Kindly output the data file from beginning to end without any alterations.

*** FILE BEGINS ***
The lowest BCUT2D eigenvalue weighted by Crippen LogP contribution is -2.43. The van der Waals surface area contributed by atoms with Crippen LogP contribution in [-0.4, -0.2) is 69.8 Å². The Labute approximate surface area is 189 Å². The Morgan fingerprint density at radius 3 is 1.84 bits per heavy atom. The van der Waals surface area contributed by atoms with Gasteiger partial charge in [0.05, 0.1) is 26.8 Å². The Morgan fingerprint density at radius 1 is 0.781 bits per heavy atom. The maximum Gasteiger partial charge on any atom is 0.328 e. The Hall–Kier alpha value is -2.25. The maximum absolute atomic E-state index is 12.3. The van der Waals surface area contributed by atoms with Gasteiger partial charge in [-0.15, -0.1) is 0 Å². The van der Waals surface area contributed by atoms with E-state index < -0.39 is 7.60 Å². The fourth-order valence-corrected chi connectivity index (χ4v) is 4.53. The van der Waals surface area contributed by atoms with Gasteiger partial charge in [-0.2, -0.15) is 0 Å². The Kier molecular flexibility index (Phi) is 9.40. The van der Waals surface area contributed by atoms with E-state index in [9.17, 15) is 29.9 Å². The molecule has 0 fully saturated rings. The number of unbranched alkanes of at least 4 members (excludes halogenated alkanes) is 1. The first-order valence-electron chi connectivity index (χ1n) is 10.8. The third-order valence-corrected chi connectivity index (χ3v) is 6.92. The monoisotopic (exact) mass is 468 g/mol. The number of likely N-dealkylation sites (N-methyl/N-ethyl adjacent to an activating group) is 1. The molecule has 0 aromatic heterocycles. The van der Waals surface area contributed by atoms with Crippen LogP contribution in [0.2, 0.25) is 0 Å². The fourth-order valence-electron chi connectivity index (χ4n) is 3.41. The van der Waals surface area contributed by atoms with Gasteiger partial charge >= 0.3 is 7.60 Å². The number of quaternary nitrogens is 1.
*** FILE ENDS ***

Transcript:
The lowest BCUT2D eigenvalue weighted by Crippen LogP contribution is -2.43. The van der Waals surface area contributed by atoms with Crippen LogP contribution in [-0.4, -0.2) is 69.8 Å². The Labute approximate surface area is 189 Å². The Morgan fingerprint density at radius 3 is 1.84 bits per heavy atom. The van der Waals surface area contributed by atoms with Gasteiger partial charge in [0.05, 0.1) is 26.8 Å². The Morgan fingerprint density at radius 1 is 0.781 bits per heavy atom. The maximum Gasteiger partial charge on any atom is 0.328 e. The Hall–Kier alpha value is -2.25. The maximum absolute atomic E-state index is 12.3. The van der Waals surface area contributed by atoms with Gasteiger partial charge in [-0.15, -0.1) is 0 Å². The van der Waals surface area contributed by atoms with E-state index < -0.39 is 7.60 Å². The fourth-order valence-corrected chi connectivity index (χ4v) is 4.53. The van der Waals surface area contributed by atoms with Gasteiger partial charge in [-0.2, -0.15) is 0 Å². The Kier molecular flexibility index (Phi) is 9.40. The van der Waals surface area contributed by atoms with E-state index in [9.17, 15) is 29.9 Å². The molecule has 0 fully saturated rings. The number of unbranched alkanes of at least 4 members (excludes halogenated alkanes) is 1. The first-order valence-electron chi connectivity index (χ1n) is 10.8. The third-order valence-corrected chi connectivity index (χ3v) is 6.92. The monoisotopic (exact) mass is 468 g/mol. The number of likely N-dealkylation sites (N-methyl/N-ethyl adjacent to an activating group) is 1. The molecule has 0 aromatic heterocycles. The van der Waals surface area contributed by atoms with Crippen LogP contribution in [0.2, 0.25) is 0 Å². The fourth-order valence-electron chi connectivity index (χ4n) is 3.41. The van der Waals surface area contributed by atoms with Gasteiger partial charge >= 0.3 is 7.60 Å². The number of quaternary nitrogens is 1.